from former Crunch Stuff customers who have switched to the new product.

Sales price per unit: Ð2.50 in years 1-3, rising to Ð2.75 in year 4-5

in real terms.

Variable costs, advertising and sales promotions: 50% of unit sales

price in years 1-2, 52% in years 3-4, and 53% in year 5

Annual fixed cost: Ð50,000 per annum, rising at 2% per annum. 20% of

annual fixed costs come from a re-allocation of the annual fixed cost

from existing product lines.

Working capital: an initial working capital investment of Ð50,000 will

be required just to get production started. For each year, the total

investment in working capital will be equal to 10% of the value of

sales.

Depreciation method: use the simplified straight-line method over five

years. It is assumed that the plant and equipment will have no salvage

value after five years.

Other relevant information

BC plc falls within 25% corporation tax band, and pays tax 12 months in

arrears.

BC plc currently has a nominal weighted average cost of capital of 15%

after tax.

The company appraises new project using nominal cash flows.

Inflation rate in the UK over the next five year is project to be 2.5

percent per annum.

Required:

Mr. Alexander concluded his email to you by requesting to respond to the

following questions:

How do sunk costs affect the determination of the cash flows associated

with investment project?

Why do we focus on cash flows rather than accounting profits in making

investment decisions?

Why should we be interested in incremental cash flows rather than total

cash flows?

How should we calculate and treat working capital in investment

appraisal?

How should we treat taxable depreciation allowance in investment

appraisal?

Are financial charges and loan repayments relevant cash flows when using

the net present value method of investment appraisal? Explain.

Why is it necessary for BC plc to finance the new product using both

debt and equity capital in the same proportion as its current level of

gearing?

How do we ensure consistency in the treatment of inflation in investment

appraisal?

Derive the net cash flow of the new Crunch Stuff ânâ Nuts products.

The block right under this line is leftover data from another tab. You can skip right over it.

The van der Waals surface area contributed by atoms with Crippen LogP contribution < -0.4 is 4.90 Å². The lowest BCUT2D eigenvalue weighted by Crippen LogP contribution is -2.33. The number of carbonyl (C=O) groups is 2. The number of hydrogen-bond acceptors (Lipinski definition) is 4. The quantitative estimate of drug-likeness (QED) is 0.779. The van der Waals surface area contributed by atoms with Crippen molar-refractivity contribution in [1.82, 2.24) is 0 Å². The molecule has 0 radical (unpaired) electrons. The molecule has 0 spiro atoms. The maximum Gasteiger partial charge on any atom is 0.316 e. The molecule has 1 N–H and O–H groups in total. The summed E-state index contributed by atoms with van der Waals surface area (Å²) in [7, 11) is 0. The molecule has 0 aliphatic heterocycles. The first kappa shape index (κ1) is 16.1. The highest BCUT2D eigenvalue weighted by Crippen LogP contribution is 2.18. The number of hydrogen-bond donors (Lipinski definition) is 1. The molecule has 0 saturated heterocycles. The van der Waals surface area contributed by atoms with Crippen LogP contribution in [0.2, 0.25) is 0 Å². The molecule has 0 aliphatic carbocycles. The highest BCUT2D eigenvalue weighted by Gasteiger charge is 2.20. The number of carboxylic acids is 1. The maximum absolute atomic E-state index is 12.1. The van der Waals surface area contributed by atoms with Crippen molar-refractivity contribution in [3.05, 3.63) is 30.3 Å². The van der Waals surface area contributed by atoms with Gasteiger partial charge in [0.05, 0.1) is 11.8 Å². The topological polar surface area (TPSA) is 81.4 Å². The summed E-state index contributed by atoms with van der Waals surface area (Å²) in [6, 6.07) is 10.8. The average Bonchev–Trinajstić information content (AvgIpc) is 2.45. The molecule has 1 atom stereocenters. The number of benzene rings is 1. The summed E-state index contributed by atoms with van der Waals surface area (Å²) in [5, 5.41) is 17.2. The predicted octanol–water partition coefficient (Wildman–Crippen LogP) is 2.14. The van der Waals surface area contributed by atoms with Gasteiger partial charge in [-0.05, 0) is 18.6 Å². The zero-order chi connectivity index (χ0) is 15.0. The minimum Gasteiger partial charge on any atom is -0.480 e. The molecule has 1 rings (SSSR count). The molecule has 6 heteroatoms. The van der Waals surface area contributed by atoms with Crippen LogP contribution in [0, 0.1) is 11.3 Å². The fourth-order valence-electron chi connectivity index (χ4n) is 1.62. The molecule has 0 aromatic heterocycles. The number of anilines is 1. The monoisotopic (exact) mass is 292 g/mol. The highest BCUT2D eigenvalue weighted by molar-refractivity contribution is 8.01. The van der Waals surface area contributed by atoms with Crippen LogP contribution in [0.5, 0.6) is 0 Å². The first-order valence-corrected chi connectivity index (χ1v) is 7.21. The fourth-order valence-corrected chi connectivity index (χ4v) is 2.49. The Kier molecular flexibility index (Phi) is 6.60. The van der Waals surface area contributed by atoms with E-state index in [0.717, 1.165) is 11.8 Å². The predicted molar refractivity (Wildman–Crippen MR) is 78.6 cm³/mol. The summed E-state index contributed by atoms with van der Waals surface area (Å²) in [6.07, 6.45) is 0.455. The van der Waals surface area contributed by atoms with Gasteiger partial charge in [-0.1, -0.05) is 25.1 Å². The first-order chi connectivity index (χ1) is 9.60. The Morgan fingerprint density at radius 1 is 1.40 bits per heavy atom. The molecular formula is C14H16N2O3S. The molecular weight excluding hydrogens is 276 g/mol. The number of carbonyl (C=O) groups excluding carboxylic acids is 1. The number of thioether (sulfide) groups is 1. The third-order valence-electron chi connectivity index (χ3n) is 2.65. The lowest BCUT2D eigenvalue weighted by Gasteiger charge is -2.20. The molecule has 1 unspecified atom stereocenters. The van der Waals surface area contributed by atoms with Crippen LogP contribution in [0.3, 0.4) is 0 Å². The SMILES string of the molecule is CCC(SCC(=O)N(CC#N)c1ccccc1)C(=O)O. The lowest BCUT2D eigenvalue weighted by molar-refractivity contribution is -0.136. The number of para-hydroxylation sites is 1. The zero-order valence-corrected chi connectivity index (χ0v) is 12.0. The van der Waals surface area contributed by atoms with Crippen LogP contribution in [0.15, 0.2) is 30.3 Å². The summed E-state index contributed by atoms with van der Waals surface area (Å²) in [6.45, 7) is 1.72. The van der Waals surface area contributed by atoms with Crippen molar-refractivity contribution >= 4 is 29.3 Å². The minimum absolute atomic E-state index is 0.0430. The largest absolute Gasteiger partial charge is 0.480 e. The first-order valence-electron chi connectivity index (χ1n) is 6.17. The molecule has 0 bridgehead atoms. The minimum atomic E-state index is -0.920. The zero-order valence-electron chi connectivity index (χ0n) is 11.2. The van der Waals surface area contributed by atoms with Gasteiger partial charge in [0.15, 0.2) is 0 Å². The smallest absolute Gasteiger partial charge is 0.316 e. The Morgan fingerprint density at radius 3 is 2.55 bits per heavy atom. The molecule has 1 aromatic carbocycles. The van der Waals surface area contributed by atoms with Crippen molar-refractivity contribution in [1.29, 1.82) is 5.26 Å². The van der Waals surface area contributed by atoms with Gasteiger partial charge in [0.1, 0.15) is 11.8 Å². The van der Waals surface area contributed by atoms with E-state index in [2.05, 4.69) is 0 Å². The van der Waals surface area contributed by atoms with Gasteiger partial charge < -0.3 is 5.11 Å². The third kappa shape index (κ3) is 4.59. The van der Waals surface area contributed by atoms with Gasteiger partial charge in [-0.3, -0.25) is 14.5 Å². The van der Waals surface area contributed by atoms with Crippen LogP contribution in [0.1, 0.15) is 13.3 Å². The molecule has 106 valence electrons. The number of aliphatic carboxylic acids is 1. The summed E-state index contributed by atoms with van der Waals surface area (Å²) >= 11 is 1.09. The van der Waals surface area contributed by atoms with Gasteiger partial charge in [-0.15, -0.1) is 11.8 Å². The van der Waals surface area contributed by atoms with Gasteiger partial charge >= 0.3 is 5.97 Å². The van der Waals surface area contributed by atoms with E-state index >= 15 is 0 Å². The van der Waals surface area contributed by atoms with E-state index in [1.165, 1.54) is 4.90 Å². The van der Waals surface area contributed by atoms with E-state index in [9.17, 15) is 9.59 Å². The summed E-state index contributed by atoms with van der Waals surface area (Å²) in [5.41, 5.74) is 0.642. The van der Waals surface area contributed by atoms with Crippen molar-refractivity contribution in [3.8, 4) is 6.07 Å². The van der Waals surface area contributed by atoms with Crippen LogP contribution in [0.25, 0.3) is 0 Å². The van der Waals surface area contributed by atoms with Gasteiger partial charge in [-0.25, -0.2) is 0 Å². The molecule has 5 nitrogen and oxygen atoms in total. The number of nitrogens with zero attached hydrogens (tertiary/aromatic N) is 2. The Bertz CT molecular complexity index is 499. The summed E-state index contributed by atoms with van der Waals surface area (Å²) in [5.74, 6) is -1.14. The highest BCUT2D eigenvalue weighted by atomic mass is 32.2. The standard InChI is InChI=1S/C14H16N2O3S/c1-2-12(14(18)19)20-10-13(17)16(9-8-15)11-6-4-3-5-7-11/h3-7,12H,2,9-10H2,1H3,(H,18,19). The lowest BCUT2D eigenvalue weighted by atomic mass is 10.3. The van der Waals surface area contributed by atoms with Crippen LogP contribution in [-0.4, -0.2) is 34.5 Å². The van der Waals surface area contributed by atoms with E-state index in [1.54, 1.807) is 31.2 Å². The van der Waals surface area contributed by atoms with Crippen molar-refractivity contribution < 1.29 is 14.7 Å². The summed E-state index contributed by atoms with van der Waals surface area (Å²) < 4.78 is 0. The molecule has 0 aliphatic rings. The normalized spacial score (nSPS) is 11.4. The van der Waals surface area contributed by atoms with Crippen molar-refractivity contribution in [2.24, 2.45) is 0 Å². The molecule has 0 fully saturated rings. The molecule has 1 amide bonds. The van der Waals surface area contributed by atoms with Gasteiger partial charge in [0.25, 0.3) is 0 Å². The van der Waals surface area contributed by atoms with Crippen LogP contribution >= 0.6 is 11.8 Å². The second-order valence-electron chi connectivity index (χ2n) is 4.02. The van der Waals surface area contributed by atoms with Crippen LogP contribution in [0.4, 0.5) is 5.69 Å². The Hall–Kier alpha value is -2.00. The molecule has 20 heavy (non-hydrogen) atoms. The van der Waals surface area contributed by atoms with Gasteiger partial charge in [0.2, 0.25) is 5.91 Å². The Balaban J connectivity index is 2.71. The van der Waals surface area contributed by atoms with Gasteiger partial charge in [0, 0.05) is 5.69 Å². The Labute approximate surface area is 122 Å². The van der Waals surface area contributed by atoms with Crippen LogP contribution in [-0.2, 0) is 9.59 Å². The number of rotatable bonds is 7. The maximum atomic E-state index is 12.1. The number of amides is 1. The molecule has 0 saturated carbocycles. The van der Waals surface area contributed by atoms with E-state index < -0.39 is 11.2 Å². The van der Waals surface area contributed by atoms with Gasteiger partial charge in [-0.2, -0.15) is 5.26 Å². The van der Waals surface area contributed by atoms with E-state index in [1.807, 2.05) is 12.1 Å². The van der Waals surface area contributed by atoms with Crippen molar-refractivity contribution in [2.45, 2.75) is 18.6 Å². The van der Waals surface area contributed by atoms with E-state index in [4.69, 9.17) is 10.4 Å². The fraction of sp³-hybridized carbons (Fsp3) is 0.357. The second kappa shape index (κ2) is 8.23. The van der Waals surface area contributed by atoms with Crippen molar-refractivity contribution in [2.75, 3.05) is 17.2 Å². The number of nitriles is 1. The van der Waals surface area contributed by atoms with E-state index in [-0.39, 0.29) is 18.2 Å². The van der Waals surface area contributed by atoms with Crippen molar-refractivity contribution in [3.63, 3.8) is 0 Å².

Show all workings and make clear any assumptions you make.

Is the new product financially viable on the basis of its net present

value?

Using Excel, demonstrate and explain how you would evaluate the

sensitivity of the projectâs NPV to changes in the estimates of unit

sales price, annual sales volumes and variable costs.

What are the key merits and limitations of your analysis in (k) above?

Q2

ABC plc is considering launching a takeover bid for XYZ plc. The two

companies are in the industry and have identical cost of equity capital,

which is 12% after tax.

Below is an extract of some financial data on both companies:

ABC plc XYZ plc

Earnings per share (eps) 50 pence 10 pence

Dividend per share (dps) 25 pence 5 pence

Price per share (pps) Ð9.00 75 pence

Number of shares 5 million 3 million

XYZ plc is expected to produce growth in dividend per share of 5% per

annum to infinity with its current strategy and management. However, if

ABC plc acquired XYZ plc, the resulting synergy from the acquisition

would be such that the growth rate of dividend per share for XYZ plc can

be raised to 8%. In addition, ABC plc is also confident that it can

bootstrap the earnings of XYZ plc using its own higher P/E after the

acquisition of the company.

The transaction costs of the acquisition, which covers payment to the

investment banks and accountants advising ABC plc, are estimated to

amount to Ð400,000.

Required:

Calculate the total value of the synergy that would be created from the

combination of ABC plc and XYZ plc:

using constant-growth dividend valuation model

using Price-earnings multiplier model

Comment on the limitations of the valuation models you have used in (a)

above in the particular situation of this case scenario.

Explain the possible sources of synergy arising from the acquisition of

XYZ plc by ABC plc.

If ABC plc paid Ð1.20 cash for each share of XYZ plc, what value of the

synergy calculated in (a ii) above would be available to the

shareholders of each company?

What are the advantages and disadvantages to ABC plc of paying cash to

acquire XYZ plc?

Using two recent cases, discuss the ways in which UK companies, which

have been the subject of unwanted (hostile or unfriendly) takeover bids

defended themselves from such bids.